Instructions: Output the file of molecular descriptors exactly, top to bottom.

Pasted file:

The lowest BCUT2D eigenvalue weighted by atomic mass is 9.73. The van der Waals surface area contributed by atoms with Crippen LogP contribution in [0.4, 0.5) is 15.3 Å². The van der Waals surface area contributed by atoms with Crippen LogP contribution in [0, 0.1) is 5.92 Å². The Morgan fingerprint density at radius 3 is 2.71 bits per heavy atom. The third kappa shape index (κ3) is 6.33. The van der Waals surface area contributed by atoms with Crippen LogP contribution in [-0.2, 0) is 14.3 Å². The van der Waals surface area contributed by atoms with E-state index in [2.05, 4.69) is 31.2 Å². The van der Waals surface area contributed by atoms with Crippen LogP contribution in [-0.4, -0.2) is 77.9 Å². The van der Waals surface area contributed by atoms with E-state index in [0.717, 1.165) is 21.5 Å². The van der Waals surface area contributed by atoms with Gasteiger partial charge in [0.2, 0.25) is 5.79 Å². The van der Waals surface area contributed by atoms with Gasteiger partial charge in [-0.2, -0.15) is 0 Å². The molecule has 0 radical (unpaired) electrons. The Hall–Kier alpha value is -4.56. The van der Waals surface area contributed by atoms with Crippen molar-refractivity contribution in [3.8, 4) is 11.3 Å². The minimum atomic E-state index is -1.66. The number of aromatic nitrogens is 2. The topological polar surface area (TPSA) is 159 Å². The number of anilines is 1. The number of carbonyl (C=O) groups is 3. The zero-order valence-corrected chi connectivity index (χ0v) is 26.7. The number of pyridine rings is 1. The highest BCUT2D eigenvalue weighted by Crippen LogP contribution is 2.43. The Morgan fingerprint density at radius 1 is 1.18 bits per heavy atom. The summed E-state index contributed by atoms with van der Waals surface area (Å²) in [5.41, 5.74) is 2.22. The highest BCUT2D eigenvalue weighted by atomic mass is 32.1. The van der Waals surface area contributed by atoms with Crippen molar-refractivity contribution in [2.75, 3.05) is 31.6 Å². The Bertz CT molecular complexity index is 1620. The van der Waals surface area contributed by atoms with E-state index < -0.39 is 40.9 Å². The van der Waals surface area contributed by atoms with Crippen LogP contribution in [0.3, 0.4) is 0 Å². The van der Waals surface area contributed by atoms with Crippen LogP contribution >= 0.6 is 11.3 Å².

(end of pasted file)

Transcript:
The lowest BCUT2D eigenvalue weighted by atomic mass is 9.73. The van der Waals surface area contributed by atoms with Crippen LogP contribution in [0.4, 0.5) is 15.3 Å². The van der Waals surface area contributed by atoms with Crippen LogP contribution in [0, 0.1) is 5.92 Å². The Morgan fingerprint density at radius 3 is 2.71 bits per heavy atom. The third kappa shape index (κ3) is 6.33. The van der Waals surface area contributed by atoms with Crippen LogP contribution in [-0.2, 0) is 14.3 Å². The van der Waals surface area contributed by atoms with E-state index in [2.05, 4.69) is 31.2 Å². The van der Waals surface area contributed by atoms with Crippen LogP contribution in [-0.4, -0.2) is 77.9 Å². The van der Waals surface area contributed by atoms with E-state index in [0.717, 1.165) is 21.5 Å². The van der Waals surface area contributed by atoms with Gasteiger partial charge in [0.2, 0.25) is 5.79 Å². The van der Waals surface area contributed by atoms with Gasteiger partial charge in [-0.2, -0.15) is 0 Å². The molecule has 0 radical (unpaired) electrons. The Hall–Kier alpha value is -4.56. The van der Waals surface area contributed by atoms with Crippen molar-refractivity contribution in [3.8, 4) is 11.3 Å². The minimum atomic E-state index is -1.66. The number of aromatic nitrogens is 2. The topological polar surface area (TPSA) is 159 Å². The number of anilines is 1. The number of carbonyl (C=O) groups is 3. The zero-order valence-corrected chi connectivity index (χ0v) is 26.7. The number of pyridine rings is 1. The highest BCUT2D eigenvalue weighted by Crippen LogP contribution is 2.43. The Morgan fingerprint density at radius 1 is 1.18 bits per heavy atom. The summed E-state index contributed by atoms with van der Waals surface area (Å²) in [5.41, 5.74) is 2.22. The highest BCUT2D eigenvalue weighted by atomic mass is 32.1. The van der Waals surface area contributed by atoms with Crippen molar-refractivity contribution in [2.75, 3.05) is 31.6 Å². The Bertz CT molecular complexity index is 1620. The van der Waals surface area contributed by atoms with E-state index < -0.39 is 40.9 Å². The van der Waals surface area contributed by atoms with Crippen LogP contribution in [0.3, 0.4) is 0 Å². The van der Waals surface area contributed by atoms with Crippen LogP contribution >= 0.6 is 11.3 Å².